Would you like to save yourself $300 on a new top-loading washing machine?
Thought you might.
That’s one of the key out of the box advantages the Kenmore 26132 brings you. It’s more or less exactly the same as the company’s significantly more expensive variant, the 27132, except for two tiny features.
Those features? The provision of a see-through lid and the addition of a steam function in the pricier version. So, if you want to keep hold of some cash, ask yourself how important those features are to you, decide they’re not that important and go with the 26132.
Wait, what? Jumping the gun, you say?
You’re probably right. But keep the fact in mind. Once we’re done outlining the pros, the cons, the hemming and hawing of your top-loading washing machine choice, it might come in handy as a final deal-making point.
Kenmore 26132 Review
Let’s unbox the Kenmore 26132 and see what you get for your money.
First of all, design. It’s not by any means as Stargate-pretty as some of the more modern front-loading washing machines on the market – no softly-illuminated touch pads, no easy app operation. But within the world of top-loading washing machines, there’s a certain elegance and presence to the Kenmore 26132. It has a height that looks straight-backed and decent, and it eschews some of the clunky retro vibe of some of the company’s cheaper models. It looks almost like the washing machine equivalent of a butler.
It delivers an initial impression of uncomplaining, relentless competence through its design cues. It’s neither fancy nor quirky, but rather plain-spoken and obedient. One should never judge entirely by external appearances of course, but Kenmore has at least got those appearances right in this machine. That inspires confidence before you’ve even run a load through the 26132.
It has a panel of options and a single main dial, keeping the actual operation of the machine discreet. In streamlining the control panel, the sub-$1,000 26132 improves on some of the company’s cheaper models by coming out of Sixties sci-fi and into the 21st century.
So, for a top-loading washing machine, it’s quite the hottie. But does it have what it takes to cope with your family’s laundry needs?
Actually, it may well have. It has a drum of 4.8 cubic feet capacity, which is more than enough to wash a standard 8-pound load in one sitting. In fact, you’ll probably be able to fit a standard load and then a cheeky extra handful of items on top here. Comforters? No problem at all. Every towel you own? Unless you happen to be Martha Stewart, very probably (up to 24 large ones, if you’re actually counting). The 4.8 cubic feet capacity is a feature that follows those design cues – quiet competency all the way along seems to be the hallmark of the Kenmore 26132.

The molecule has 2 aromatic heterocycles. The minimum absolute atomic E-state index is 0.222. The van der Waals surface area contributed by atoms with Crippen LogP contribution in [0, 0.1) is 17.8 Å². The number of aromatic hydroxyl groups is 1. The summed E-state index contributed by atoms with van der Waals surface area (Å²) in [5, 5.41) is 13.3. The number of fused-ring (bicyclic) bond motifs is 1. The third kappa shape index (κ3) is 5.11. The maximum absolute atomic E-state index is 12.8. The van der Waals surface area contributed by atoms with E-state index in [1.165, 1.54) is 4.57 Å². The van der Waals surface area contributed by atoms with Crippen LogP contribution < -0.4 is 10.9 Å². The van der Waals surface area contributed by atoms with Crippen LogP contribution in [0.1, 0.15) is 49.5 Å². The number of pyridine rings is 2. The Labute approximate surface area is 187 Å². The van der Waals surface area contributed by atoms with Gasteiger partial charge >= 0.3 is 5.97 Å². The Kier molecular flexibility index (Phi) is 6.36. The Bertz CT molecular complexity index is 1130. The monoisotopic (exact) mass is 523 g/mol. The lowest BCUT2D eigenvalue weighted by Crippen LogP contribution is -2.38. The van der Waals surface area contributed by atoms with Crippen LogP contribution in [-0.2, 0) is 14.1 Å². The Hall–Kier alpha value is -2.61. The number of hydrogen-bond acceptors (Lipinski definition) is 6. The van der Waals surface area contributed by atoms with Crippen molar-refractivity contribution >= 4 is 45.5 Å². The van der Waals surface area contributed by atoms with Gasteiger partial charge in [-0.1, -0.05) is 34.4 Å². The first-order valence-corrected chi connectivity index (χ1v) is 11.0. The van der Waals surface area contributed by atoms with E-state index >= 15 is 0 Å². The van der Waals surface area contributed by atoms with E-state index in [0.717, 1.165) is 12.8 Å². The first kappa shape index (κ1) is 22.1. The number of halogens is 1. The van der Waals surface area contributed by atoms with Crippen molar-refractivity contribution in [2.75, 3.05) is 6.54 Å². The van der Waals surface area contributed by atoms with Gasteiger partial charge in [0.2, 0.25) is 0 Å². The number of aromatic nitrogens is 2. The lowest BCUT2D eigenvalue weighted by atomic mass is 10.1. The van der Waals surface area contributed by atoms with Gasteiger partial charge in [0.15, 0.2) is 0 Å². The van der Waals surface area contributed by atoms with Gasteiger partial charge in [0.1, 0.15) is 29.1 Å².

Inside, there’s no space-taking agitator, but a triple action impeller. The triple action involves a motion of the washing basket, nine spray jets and an extra burst of concentrated detergent to more or less kick the stains out of your laundry.
That’s where things start to get really interesting with the Kenmore 26132. The business of stain removal.
What you need from a top-loading washing machine, more than anything else, is hardcore stain removal. If your washer is not going to give you top notch stain removal, you might as well leave it in the store.
The Kenmore 26132 gives you top notch stain removal.
In the sub-$1,000 range, it’s difficult (which is to say, probably impossible) to get a better stain remover than this.
That’s a big claim, backed up by some fairly exhaustive testing.
It’s worth accepting at this point that stain-removal tests are on the whole tougher and more heavy duty than anything you will be able to throw at the machine. That means more of the stains that are artificially added to test-laundry will be retained than will be left after your normal use of the machine.
That said, in testing, the Kenmore 26132 crushed all resistance from similar machines in its price class. Overall, it removed 54% of all stains on a single wash.
It gets a little more useful and creepy when you delve into the actual numbers. On sebum (skin-oil, essentially), it removed 58% of the stain. But more impressive still, on blood, 68% of the stain was removed by the Kenmore 26132. That’s not enough to get you past a CSI, before you start making plans, but it’s certainly enough to refresh and reclaim a sweater after a kitchen nightmare.
Paradoxically, while scoring great numbers on human fluid-stains, beverage-stains proved more troublesome – the 26132 could only remove 47% of a cocoa stain on first wash, and 45% of a wine stain. The moral of which is probably Don’t Waste Good Wine.